Zen Master known for bridging Eastern and Western spirituality
By Katie Kiley
For The Catholic Messenger
Zen Master Thich Nhat Hanh, renowned for bridging Eastern and Western spirituality, is the 2015 Pacem in Terris Peace and Freedom Award recipient.
Traditionally, the honoree of this peace prize — based on the 1963 Pacem in Terris encyclical of Pope John XXIII — journeys to Davenport to receive the award. However, because the 89-year old “Thay” (or Teacher) is recovering from a severe stroke, Bishop Martin Amos will travel to Deer Park Buddhist Monastery in southern California to present the award. A designee of Thay (pronounced “tie”) and his visiting community of 120 Vietnamese monastics will accept the award on their leader’s behalf.
He is receiving the Pacem in Terris award Oct. 31, on the 50th anniversary year of Martin Luther King Jr.’s selection for the same award. The two religious leaders shared a peace and nonviolence bond that influenced the political climate in the late 1960s. Deeply troubled by the war in his country, and recognizing a fellow peace advocate, Thay wrote to King in 1965 asking him to publicly denounce the Vietnam War. The American Civil Rights leader honored Thay’s plea by speaking against the war in his famous 1967 speech at the Riverside Church in New York City. Earlier that year, King nominated Thay for the Nobel Peace Prize, referring to him as “an apostle of peace and non-violence.”
Thay is widely recognized as the founder of Socially Engaged Buddhism and father of the Mindfulness movement in Western culture. The Vietnam War forced Thay and the entire Buddhist community of monks and nuns to confront “the question of whether to adhere to the contemplative life, meditating in their monasteries, or to help those suffering around them.”
The First Noble Truth of Buddhism deals with suffering, which Thay translated into a modern Western context by explaining that “in order for practitioners to alleviate suffering, they need to have direct experience of suffering in their own era.”
In 1964 he responded to suffering by organizing a team and seven boats filled with food. At great personal risk, he navigated this flotilla to the desperate Vietnamese stranded in the mountains by war and floods.
He supported the “Call to Peace,” a 1965 statement by Buddhist students addressing the North and South Vietnamese governments. In the same year he wrote to King for help, he also established the School of Youth for Social Service (SYSS), which carried out peace missions to rebuild war-ravaged Vietnamese villages. From this group of dedicated students, Thay established the Order of Inner Being, creating centers where lay and monastics received Mindfulness training.
As his peace efforts escalated, so did the risks, and he was forced to flee Vietnam in 1966 after an assassination attempt. Thay harnessed his exiled status to reconcile Eastern and Western political and spiritual challenges in an effort to realize his lifelong commitment to universal peace and justice.
In 1969, Thay was chosen to represent the Buddhist Peace Delegation for the Paris Peace talks which resulted in the signing of the 1973 Paris Peace Accords but also cemented his exile from Vietnam.
In 1976 Thay attended the World Conference on Religion and Peace in Singapore where he witnessed firsthand the plight of the Vietnamese refugees (Boat People), and organized efforts to rescue them. Some have noted that the plight of the Vietnamese refugees fleeing war in rickety boats, and preyed upon by pirates in the mid 1970s, is disturbingly similar to the plight of present-day Syrian refugees.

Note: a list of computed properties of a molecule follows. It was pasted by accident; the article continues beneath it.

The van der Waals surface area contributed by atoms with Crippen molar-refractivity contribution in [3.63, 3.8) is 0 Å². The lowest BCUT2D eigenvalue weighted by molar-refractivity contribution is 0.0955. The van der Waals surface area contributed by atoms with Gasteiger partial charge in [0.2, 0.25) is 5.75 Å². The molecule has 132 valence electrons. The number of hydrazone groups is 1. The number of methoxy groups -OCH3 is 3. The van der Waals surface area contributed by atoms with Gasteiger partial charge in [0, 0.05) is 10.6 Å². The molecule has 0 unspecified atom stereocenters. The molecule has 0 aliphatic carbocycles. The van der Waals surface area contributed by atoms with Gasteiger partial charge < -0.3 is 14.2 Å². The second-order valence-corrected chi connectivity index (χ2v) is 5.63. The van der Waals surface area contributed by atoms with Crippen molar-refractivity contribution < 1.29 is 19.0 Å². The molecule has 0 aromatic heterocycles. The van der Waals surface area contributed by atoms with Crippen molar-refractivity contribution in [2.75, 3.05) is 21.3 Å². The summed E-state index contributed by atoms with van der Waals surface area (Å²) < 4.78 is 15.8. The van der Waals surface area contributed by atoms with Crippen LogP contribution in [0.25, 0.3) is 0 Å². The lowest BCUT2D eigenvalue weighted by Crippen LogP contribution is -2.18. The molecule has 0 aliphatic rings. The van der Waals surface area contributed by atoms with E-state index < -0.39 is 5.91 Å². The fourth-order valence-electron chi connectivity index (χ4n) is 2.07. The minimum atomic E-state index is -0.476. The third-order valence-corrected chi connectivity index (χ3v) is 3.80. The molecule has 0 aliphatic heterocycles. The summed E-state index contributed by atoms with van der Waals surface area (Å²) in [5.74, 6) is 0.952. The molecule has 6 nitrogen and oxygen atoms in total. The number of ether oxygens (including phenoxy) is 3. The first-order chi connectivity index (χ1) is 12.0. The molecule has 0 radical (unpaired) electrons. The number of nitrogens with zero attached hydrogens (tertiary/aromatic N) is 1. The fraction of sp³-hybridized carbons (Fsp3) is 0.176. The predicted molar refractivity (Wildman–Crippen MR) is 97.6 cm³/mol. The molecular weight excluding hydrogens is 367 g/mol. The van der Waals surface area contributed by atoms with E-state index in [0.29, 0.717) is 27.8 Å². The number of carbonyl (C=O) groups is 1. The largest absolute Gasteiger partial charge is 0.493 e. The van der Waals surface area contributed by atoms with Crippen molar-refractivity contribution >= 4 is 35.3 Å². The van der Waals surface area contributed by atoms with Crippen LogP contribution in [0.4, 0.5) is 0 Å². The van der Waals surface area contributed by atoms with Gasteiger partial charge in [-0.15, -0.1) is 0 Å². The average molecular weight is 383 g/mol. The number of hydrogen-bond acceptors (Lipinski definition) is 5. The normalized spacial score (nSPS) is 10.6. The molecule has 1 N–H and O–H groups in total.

Since his exile from Vietnam, his life has been dedicated to the work of Inner Transformation for the benefit of the individual and of the society as a whole. Inner Transformation, in Thay’s view, begins with unlocking the energy of Mindfulness. The anchor of Mindfulness practice is moment-by-moment awareness of the miracle of the in-breath and the out-breath. Mindful breathing, Mindful walking, Mindful eating — these are doors to open the heart and center the mind. Mindfulness practice nurtures self-understanding and forgiveness, and engenders deep listening and compassionate action for the benefit of all including enemies, and the Earth. Mindfulness finds its most genuine expression when practiced as a community.
In 1982, Thay founded Plum Village near Bordeaux, France, which has grown to four interconnected monasteries. He also founded three monasteries in the United States and two in Vietnam. (The two monasteries in Vietnam have recently been suppressed by the Vietnamese government.) The monasteries serve as centers where laity develop the tools for Engaged Buddhism. Here, deep listening makes the teachings on compassionate action accessible and alive.
Back in the U.S., Thay led peace walks in 2005 and 2007 to address racial tension in Los Angeles. Also in 2007, he organized and conducted “Great Chanting Ceremonies” intended to mindfully bind the remaining wounds from the Vietnam War. More recently, he sent delegates to the 2014 Conference on Slavery and Human Trafficking.
Until his illness, Thay continued to travel the world, conferring with political and religious leaders, enlisting their support in pursuit of lasting world peace.
In a 2013 news release from the Plum Village Monastics, Thay reflected: “On the altar in my hermitage in France are images of Buddha and Jesus, and every time I light incense, I touch both of them as my spiritual ancestors.”
Thich Nhat Hanh, this year’s Pacem in Terris Peace and Freedom Award winner, is a scholar fluent in seven languages and the author of more than 100 books: “Being Peace;” “Peace in Every Step;” “Lotus in a Sea of Fire;” “Living Buddha, Living Christ;” “Touching Peace;” “Peace Begins Here,” and a poem on the plight of the Vietnamese Boat People, “Call Me By My True Name.” He also is prolific calligrapher, teacher, and global voice for peace.